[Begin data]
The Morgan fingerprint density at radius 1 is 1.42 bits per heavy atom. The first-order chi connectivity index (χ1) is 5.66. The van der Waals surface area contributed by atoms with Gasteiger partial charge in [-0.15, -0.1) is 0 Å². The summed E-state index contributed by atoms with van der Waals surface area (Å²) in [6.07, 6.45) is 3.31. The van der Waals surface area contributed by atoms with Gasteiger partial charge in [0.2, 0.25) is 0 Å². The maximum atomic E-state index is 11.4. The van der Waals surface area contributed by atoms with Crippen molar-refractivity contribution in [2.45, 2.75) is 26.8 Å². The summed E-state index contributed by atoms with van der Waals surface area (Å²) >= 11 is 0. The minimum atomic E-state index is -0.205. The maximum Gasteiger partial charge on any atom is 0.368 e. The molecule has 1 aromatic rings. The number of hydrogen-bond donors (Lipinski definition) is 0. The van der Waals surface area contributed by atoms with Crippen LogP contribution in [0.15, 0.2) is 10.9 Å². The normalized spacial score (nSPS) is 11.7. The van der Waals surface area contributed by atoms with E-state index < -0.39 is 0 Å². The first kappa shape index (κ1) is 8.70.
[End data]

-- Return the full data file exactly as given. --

The Morgan fingerprint density at radius 1 is 1.42 bits per heavy atom. The first-order chi connectivity index (χ1) is 5.66. The van der Waals surface area contributed by atoms with Gasteiger partial charge in [-0.15, -0.1) is 0 Å². The summed E-state index contributed by atoms with van der Waals surface area (Å²) in [6.07, 6.45) is 3.31. The van der Waals surface area contributed by atoms with Gasteiger partial charge in [0.2, 0.25) is 0 Å². The maximum atomic E-state index is 11.4. The van der Waals surface area contributed by atoms with Crippen molar-refractivity contribution in [2.45, 2.75) is 26.8 Å². The summed E-state index contributed by atoms with van der Waals surface area (Å²) >= 11 is 0. The minimum atomic E-state index is -0.205. The maximum Gasteiger partial charge on any atom is 0.368 e. The molecule has 1 aromatic rings. The number of hydrogen-bond donors (Lipinski definition) is 0. The van der Waals surface area contributed by atoms with Crippen LogP contribution in [0.15, 0.2) is 10.9 Å². The normalized spacial score (nSPS) is 11.7. The van der Waals surface area contributed by atoms with E-state index < -0.39 is 0 Å². The first kappa shape index (κ1) is 8.70.